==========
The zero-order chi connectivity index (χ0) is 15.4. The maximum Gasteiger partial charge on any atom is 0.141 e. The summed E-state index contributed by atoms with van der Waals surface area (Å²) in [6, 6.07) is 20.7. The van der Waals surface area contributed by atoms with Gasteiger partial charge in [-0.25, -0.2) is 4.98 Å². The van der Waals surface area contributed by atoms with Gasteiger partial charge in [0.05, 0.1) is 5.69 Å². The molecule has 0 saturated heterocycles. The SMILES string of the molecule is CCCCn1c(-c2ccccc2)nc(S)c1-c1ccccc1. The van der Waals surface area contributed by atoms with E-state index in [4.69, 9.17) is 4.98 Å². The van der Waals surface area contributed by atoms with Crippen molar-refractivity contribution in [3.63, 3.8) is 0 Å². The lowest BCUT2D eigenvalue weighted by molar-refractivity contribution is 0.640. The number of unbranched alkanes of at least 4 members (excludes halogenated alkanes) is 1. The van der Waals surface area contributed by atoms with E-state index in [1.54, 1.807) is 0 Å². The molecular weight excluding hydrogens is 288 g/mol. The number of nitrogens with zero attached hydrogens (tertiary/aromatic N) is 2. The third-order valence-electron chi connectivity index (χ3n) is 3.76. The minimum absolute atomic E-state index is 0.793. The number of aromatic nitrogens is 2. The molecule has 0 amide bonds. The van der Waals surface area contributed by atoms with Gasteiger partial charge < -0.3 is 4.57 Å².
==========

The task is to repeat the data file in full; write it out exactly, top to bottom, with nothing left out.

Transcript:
The zero-order chi connectivity index (χ0) is 15.4. The maximum Gasteiger partial charge on any atom is 0.141 e. The summed E-state index contributed by atoms with van der Waals surface area (Å²) in [6, 6.07) is 20.7. The van der Waals surface area contributed by atoms with Gasteiger partial charge in [-0.25, -0.2) is 4.98 Å². The van der Waals surface area contributed by atoms with Gasteiger partial charge in [0.05, 0.1) is 5.69 Å². The molecule has 0 saturated heterocycles. The SMILES string of the molecule is CCCCn1c(-c2ccccc2)nc(S)c1-c1ccccc1. The van der Waals surface area contributed by atoms with E-state index in [4.69, 9.17) is 4.98 Å². The van der Waals surface area contributed by atoms with Crippen molar-refractivity contribution in [3.63, 3.8) is 0 Å². The lowest BCUT2D eigenvalue weighted by molar-refractivity contribution is 0.640. The number of unbranched alkanes of at least 4 members (excludes halogenated alkanes) is 1. The van der Waals surface area contributed by atoms with E-state index in [1.54, 1.807) is 0 Å². The molecular weight excluding hydrogens is 288 g/mol. The number of nitrogens with zero attached hydrogens (tertiary/aromatic N) is 2. The third-order valence-electron chi connectivity index (χ3n) is 3.76. The minimum absolute atomic E-state index is 0.793. The number of aromatic nitrogens is 2. The molecule has 0 amide bonds. The van der Waals surface area contributed by atoms with Gasteiger partial charge < -0.3 is 4.57 Å².